Mediation is defined as a conflict resolution process in which a mutually acceptable third party, who has no authority to make binding decisions for disputants, intervenes in a conflict or dispute to assist involved parties to improve their relationships. The procedure followed is an extension of the negotiations. Hence, mediation is commonly initiated when the disputing parties on their own are not able to start productive talks or have begun discussions and reached an impasse. The fact that mediators do not have decision–making authority, presents mediation much more attractive to many parties in dispute because they retain ultimate control of the outcome.
However, mediators are not without authority. The Mediator’s authority resides in his or her personality, personal credibility and trustworthiness, expertise in enhancing the negotiation process, experience in handling similar issues, ability to bring parties together on the basis of their own interests, past performance, or reputation as a resource person, and (in some cultures) his or her relationship with the parties.
Although, the first thing that young candidates mediators are taught during the education process is that mediation “is not a science but an art” based on both individual physical talents, tasks, and well-known techniques, which are being supported by different sciences, the main and fundamental core in Mediation remains its principles.
Each mediator, in order to be successful, has to follow the same fundamental principles for each and every mediation procedure, even if the conflict is between a fisherman and a ship-owner, even if the conflict is between a shepherd and a businessman buying wholesale shepherd’s products. Moreover even if the participants are citizens or states.
Neutrality, impartiality and confidentiality are the three fundamental principles followed in a Mediation procedure.
Neutrality is derived from the Latin “neuter”, meaning “neither of them”, a condition in which attitude and action reflect a refusal to take sides in a dispute. When claiming neutrality towards the parties and impartiality towards issues, the mediator should disclose any relationship with or more disputants that might bias his or her behavior or raise a question in the minds of the disputants as to whether the mediator can remain impartial while assisting in discussions of the issues at hand.
His main concern has to be the achievement of a successful mediation procedure. And in order to be successful such a procedure should produce a wise agreement (if an agreement is possible), should be efficient, and should improve or at least not damage the relationship between the parties. The achievement of a wise agreement means that the agreement meets the legitimate interests of each side to the extended ones, resolves conflicting interests fairly, is durable and finally, it takes community interests into account.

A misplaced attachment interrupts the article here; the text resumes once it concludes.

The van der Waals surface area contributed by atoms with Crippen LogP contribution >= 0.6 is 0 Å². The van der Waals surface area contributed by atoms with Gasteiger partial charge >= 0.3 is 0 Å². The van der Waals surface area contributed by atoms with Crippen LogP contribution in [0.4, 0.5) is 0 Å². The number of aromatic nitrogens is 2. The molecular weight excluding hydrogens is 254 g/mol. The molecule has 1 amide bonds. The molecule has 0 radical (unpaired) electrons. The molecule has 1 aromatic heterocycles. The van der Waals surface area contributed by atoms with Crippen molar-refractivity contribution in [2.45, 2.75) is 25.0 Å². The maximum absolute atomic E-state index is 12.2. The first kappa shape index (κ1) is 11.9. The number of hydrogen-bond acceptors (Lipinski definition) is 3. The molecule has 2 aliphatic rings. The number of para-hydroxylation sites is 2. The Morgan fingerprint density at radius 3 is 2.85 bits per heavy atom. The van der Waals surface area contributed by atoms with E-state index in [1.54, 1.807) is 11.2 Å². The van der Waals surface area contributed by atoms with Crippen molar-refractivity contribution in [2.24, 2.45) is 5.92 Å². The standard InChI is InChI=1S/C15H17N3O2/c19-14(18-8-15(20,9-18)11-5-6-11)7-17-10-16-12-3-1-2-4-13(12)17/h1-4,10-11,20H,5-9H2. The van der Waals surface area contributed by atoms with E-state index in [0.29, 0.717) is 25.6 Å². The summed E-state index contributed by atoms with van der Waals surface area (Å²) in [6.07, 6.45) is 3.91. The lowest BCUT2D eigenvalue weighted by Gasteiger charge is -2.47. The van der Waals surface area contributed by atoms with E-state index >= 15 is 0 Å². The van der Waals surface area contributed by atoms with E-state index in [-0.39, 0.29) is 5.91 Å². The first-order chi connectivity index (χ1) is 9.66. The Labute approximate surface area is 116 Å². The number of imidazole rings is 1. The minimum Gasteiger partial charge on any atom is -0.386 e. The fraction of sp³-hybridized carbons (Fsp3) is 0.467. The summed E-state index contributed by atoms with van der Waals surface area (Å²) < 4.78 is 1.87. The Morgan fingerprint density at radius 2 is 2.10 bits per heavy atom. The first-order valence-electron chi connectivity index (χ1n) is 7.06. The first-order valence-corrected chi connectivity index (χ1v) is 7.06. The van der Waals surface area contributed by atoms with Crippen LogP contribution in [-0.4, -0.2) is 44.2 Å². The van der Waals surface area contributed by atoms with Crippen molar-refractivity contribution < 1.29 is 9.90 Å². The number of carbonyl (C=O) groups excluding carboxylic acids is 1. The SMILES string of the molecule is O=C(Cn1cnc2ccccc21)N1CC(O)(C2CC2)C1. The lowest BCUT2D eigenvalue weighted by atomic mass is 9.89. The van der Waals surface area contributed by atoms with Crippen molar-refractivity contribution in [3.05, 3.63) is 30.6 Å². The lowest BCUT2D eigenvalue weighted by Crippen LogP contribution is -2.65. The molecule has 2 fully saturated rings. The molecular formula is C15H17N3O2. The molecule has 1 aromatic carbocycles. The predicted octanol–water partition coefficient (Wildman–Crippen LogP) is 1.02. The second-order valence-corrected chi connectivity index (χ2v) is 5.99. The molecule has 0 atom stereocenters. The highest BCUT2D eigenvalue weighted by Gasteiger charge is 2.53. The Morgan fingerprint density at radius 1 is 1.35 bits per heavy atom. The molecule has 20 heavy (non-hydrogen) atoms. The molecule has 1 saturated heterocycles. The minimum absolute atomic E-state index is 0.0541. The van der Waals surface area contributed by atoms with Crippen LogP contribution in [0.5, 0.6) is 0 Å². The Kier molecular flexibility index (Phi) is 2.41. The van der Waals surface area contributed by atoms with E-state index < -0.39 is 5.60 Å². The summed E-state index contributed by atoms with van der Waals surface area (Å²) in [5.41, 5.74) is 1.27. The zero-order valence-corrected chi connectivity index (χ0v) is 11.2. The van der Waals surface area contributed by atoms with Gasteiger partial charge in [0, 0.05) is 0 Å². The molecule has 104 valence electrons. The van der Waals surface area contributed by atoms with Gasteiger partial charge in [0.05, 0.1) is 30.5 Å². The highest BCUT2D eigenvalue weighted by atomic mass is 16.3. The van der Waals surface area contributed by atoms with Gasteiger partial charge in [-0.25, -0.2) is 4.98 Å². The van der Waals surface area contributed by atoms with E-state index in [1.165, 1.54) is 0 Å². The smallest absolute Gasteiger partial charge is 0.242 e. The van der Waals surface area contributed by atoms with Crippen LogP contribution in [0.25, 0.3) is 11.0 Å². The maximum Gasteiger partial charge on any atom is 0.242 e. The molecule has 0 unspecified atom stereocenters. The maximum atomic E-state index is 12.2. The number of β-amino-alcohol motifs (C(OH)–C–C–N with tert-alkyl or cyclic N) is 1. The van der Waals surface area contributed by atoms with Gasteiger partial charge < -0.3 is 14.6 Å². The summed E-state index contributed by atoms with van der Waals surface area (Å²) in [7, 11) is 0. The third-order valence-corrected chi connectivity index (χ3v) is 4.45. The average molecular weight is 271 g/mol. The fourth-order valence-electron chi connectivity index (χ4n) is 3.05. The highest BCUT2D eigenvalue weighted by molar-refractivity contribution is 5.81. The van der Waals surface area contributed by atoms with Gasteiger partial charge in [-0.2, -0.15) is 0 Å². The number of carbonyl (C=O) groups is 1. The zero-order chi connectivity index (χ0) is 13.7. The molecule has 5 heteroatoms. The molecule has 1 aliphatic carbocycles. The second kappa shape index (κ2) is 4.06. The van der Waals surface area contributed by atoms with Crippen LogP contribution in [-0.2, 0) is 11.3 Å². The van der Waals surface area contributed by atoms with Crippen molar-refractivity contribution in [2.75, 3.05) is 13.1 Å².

For a wise solution, the mediator has to reconcile interests, not positions. And the main reason for that is that interests define the problem. The basic problem usually lies not in conflicting positions, but in the conflict between each side’s needs, desires, concerns, and fears. The Egyptian-Israeli peace treaty blocked out at the Camp David summit in 1978 demonstrates the usefulness of looking behind positions.
Israel had occupied the Egyptian Sinai Peninsula since the six-day War of 1967. When Egypt and Israel sat down together in 1978 to negotiate for a peace process, their positions were incompatible. Israel insisted on keeping some part of the Sinai. Israel, on the other hand, insisted that every inch of the Sinai has to be returned to Egyptian sovereignty.
Maps with possible boundary lines that would divide the Sinai between Egypt and Israel had been presented to both parties but compromising through this way was wholly unacceptable to Egypt and respectively unacceptable to Israel since the proposed compromise referred to the situation as it prevailed in 1967. Looking to their interests though, instead of their positions, making it much more possible to develop a solution. Israel’s interest lays in security while Egypt’s interest lays in sovereignty.
Finally, at Camp David in 1978, President Sadat of Egypt and Prime Minister of Israel agreed to a plan that would return the Sinai to complete Egyptian sovereignty and by demilitarizing large areas would still assure Israeli security. The Egyptian flag would fly everywhere, but Egyptian tanks would be nowhere near Israel territory.
This case between states and its final resolution is absolutely representative in proving that reconciling interests rather than positions works for two reasons. Firstly because for every interest there are usually several possible positions, which exist and could satisfy it, and secondly because reconciling interests rather than compromising positions give the mediator the great opportunity to see much more interests than conflicting ones. Mediator has no authority for the final agreement or not of the parties. His authority always remains the accurate management and overall facilitation of the discussions between the parties and the institutional achievement of a principled Mediation procedure.